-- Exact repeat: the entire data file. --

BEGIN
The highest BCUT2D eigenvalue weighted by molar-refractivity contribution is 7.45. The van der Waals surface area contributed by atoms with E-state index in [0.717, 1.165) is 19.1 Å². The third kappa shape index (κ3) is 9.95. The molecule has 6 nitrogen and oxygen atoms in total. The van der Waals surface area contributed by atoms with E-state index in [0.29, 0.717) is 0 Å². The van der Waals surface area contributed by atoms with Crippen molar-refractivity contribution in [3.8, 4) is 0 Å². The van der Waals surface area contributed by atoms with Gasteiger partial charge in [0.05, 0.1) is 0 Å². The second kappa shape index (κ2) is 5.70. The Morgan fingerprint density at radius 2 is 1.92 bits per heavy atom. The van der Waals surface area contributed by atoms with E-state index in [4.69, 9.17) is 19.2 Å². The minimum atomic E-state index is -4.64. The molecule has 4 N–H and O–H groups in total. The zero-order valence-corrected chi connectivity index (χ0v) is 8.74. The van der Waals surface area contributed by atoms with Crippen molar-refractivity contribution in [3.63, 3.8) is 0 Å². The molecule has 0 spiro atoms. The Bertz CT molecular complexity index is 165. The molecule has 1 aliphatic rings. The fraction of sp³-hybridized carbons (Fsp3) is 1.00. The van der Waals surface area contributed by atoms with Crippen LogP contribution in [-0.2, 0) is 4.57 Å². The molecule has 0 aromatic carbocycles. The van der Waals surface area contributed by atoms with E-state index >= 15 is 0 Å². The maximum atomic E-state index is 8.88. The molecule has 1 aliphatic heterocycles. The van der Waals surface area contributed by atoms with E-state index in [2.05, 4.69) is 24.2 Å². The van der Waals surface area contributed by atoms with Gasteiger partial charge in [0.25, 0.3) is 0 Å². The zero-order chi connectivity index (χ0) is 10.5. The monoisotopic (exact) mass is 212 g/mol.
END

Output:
The highest BCUT2D eigenvalue weighted by molar-refractivity contribution is 7.45. The van der Waals surface area contributed by atoms with E-state index in [0.717, 1.165) is 19.1 Å². The third kappa shape index (κ3) is 9.95. The molecule has 6 nitrogen and oxygen atoms in total. The van der Waals surface area contributed by atoms with E-state index in [0.29, 0.717) is 0 Å². The van der Waals surface area contributed by atoms with Crippen molar-refractivity contribution in [3.8, 4) is 0 Å². The van der Waals surface area contributed by atoms with Gasteiger partial charge in [0.05, 0.1) is 0 Å². The second kappa shape index (κ2) is 5.70. The Morgan fingerprint density at radius 2 is 1.92 bits per heavy atom. The van der Waals surface area contributed by atoms with E-state index in [4.69, 9.17) is 19.2 Å². The minimum atomic E-state index is -4.64. The molecule has 4 N–H and O–H groups in total. The zero-order valence-corrected chi connectivity index (χ0v) is 8.74. The van der Waals surface area contributed by atoms with Crippen molar-refractivity contribution in [3.63, 3.8) is 0 Å². The molecule has 0 spiro atoms. The Bertz CT molecular complexity index is 165. The molecule has 1 aliphatic rings. The fraction of sp³-hybridized carbons (Fsp3) is 1.00. The van der Waals surface area contributed by atoms with Crippen LogP contribution in [-0.2, 0) is 4.57 Å². The molecule has 0 aromatic carbocycles. The van der Waals surface area contributed by atoms with E-state index >= 15 is 0 Å². The maximum atomic E-state index is 8.88. The molecule has 1 aliphatic heterocycles. The van der Waals surface area contributed by atoms with E-state index in [2.05, 4.69) is 24.2 Å². The van der Waals surface area contributed by atoms with Gasteiger partial charge in [0.25, 0.3) is 0 Å². The zero-order chi connectivity index (χ0) is 10.5. The monoisotopic (exact) mass is 212 g/mol.